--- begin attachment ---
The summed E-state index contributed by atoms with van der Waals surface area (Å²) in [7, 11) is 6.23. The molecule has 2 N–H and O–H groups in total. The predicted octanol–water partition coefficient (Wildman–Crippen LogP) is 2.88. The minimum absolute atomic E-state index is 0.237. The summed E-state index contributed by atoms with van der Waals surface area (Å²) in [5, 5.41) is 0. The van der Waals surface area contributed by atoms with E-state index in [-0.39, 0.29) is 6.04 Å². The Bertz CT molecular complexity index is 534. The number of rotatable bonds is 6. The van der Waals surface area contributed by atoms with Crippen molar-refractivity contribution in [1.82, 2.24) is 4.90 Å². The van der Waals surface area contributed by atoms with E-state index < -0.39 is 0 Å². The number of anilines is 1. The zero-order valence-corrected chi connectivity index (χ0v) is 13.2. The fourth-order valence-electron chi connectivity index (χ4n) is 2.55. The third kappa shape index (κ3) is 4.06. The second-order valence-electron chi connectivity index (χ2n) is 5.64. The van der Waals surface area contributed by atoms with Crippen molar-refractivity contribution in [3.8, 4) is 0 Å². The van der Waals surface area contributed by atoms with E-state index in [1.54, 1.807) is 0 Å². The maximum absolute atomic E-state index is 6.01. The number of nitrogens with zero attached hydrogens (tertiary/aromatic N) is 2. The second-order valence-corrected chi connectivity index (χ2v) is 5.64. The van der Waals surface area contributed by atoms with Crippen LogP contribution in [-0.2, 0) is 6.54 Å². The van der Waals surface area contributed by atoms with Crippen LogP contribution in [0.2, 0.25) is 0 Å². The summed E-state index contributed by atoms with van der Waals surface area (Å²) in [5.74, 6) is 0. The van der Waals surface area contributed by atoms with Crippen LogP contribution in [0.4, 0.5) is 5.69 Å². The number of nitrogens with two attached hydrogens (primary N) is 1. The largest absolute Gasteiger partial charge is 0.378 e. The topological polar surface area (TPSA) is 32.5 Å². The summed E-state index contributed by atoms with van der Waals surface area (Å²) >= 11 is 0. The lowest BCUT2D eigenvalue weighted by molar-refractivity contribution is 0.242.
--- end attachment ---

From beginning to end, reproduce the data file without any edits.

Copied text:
The summed E-state index contributed by atoms with van der Waals surface area (Å²) in [7, 11) is 6.23. The molecule has 2 N–H and O–H groups in total. The predicted octanol–water partition coefficient (Wildman–Crippen LogP) is 2.88. The minimum absolute atomic E-state index is 0.237. The summed E-state index contributed by atoms with van der Waals surface area (Å²) in [5, 5.41) is 0. The van der Waals surface area contributed by atoms with E-state index in [-0.39, 0.29) is 6.04 Å². The Bertz CT molecular complexity index is 534. The number of rotatable bonds is 6. The van der Waals surface area contributed by atoms with Crippen molar-refractivity contribution in [1.82, 2.24) is 4.90 Å². The van der Waals surface area contributed by atoms with E-state index < -0.39 is 0 Å². The number of anilines is 1. The zero-order valence-corrected chi connectivity index (χ0v) is 13.2. The fourth-order valence-electron chi connectivity index (χ4n) is 2.55. The third kappa shape index (κ3) is 4.06. The second-order valence-electron chi connectivity index (χ2n) is 5.64. The van der Waals surface area contributed by atoms with Crippen molar-refractivity contribution in [3.8, 4) is 0 Å². The van der Waals surface area contributed by atoms with E-state index in [1.54, 1.807) is 0 Å². The maximum absolute atomic E-state index is 6.01. The number of nitrogens with zero attached hydrogens (tertiary/aromatic N) is 2. The second-order valence-corrected chi connectivity index (χ2v) is 5.64. The van der Waals surface area contributed by atoms with Crippen LogP contribution in [-0.2, 0) is 6.54 Å². The van der Waals surface area contributed by atoms with Crippen LogP contribution in [0.2, 0.25) is 0 Å². The summed E-state index contributed by atoms with van der Waals surface area (Å²) in [5.74, 6) is 0. The van der Waals surface area contributed by atoms with Crippen LogP contribution in [0.4, 0.5) is 5.69 Å². The number of nitrogens with two attached hydrogens (primary N) is 1. The largest absolute Gasteiger partial charge is 0.378 e. The topological polar surface area (TPSA) is 32.5 Å². The summed E-state index contributed by atoms with van der Waals surface area (Å²) >= 11 is 0. The lowest BCUT2D eigenvalue weighted by molar-refractivity contribution is 0.242.